1: Bourbon County Stout Combo – Cocoa Nibs & Vanilla Bean Our plan of attack going in to the invasion was to hit the Bourbon County Stout taps first, then move to the next room full of hoppy beers and finish with the Belgians. Well, we had about 20 minutes left when we sampled the last of what was on our shortlist so we proceeded back to the BCBS taps. When we were there the first time I thought out loud, “I wonder what would happen if you mixed two variety’s together?” And then I quickly clamped my hands over my mouth. “That’s blasphemy”, I thought. Blending two Bourbon County Brand Stouts — what a waste. It’s funny that, after you have sampled a dozen beers, that doesn’t seem like such a bad idea. It also helped that the bartender said other people had been doing it to. So, Karl ordered up a coffee & cocoa nib BCBS and I went for the cocoa and vanilla bean. Best decision of the night. The cocoa and vanilla bean blending together tasted just like chocolate milk. In fact, Kahlua may be a better example, although it was not quite as sweet. Bourbon chocolate milk — what’s not to love?

Overall, it was a killer event with some outstanding and creative beers.

Here is the full tap list from the Goose Island Invasion:

  • Bourbon County Stout 2009
  • Bourbon County Coffee Stout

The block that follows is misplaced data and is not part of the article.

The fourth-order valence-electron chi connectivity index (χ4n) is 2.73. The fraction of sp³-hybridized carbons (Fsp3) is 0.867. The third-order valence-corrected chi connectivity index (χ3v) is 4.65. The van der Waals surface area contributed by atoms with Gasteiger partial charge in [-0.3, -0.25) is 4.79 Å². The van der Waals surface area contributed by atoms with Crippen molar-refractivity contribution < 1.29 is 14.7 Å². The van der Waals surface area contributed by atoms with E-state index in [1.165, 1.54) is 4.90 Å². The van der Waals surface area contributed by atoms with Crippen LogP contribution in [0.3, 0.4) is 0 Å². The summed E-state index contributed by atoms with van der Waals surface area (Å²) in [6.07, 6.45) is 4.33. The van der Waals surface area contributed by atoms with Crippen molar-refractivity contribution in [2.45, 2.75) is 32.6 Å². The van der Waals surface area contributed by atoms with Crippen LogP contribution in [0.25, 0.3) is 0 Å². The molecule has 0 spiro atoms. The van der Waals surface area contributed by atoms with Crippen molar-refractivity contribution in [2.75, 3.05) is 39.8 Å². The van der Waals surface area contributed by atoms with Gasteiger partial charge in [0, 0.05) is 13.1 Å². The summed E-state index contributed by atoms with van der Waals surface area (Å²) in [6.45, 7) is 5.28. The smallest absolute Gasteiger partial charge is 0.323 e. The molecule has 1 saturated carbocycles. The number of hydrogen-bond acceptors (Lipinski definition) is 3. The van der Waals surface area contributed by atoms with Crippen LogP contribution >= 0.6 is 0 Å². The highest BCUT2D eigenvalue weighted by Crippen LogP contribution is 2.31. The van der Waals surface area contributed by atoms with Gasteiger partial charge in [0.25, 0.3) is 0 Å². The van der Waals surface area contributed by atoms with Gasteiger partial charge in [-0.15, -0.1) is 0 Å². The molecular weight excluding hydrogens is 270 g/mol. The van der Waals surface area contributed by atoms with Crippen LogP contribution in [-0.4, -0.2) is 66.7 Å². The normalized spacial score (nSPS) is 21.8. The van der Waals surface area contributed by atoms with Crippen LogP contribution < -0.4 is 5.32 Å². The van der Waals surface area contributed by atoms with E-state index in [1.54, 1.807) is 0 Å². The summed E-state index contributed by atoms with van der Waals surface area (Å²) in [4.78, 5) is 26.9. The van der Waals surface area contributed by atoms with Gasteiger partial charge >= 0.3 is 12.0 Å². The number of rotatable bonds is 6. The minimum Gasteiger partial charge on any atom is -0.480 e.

• Bourbon County Vanilla Stout
  • Bourbon County Cocoa Nib Stout
  • Bourbon County Ancho Chile Stout
  • Nightstalker
  • Second Star – Imperial Red Ale
  • Shady – Black Imperial IPA
  • IPA Citra Hop
  • IPA Double Dry Hopped
  • Green Line Sorachi Ace
  • Green Line Amarillo
  • Evergreen (locally grown hops)
  • Midway IPA
  • Matilda – Belgian Style Pale Ale
  • Pere Jacques – Belgian Style Abbey Ale
  • Sofie – Belgian Farmhouse Ale
  • Fleur – Belgian Style Ale
  • Minx – Belgian Style Imperial IPA
  • Scully – White Pepper Strawberry Saison
  • Demolition – Belgian Style Golden Ale
  • Indira – Belgian Farmhouse Ale
  • Sai-Shan-Tea – Belgian Style Farmhouse Ale
  • Sachi – Belgian Style Tripel
  • Pepe Nero – Belgian Style Black Saison
  • Liquid Inspiration Stout – American Stout
  • 312
  • Honkers Ale
  • Harvest Ale
  • Green Line
  • IPA
  • Oatmeal Stout
  • Hex Nut Brown
About the Author
Karl

Karl

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Karl has written about food, travel and beer for Chicago Magazine, Draft Magazine, Time Out Chicago and more. He also helms the GDB social media outreach and prefers a good porter over just about anything.

KarlGoose Island Invasion @ Sheffields: Holy Bourbon County Brand Stout!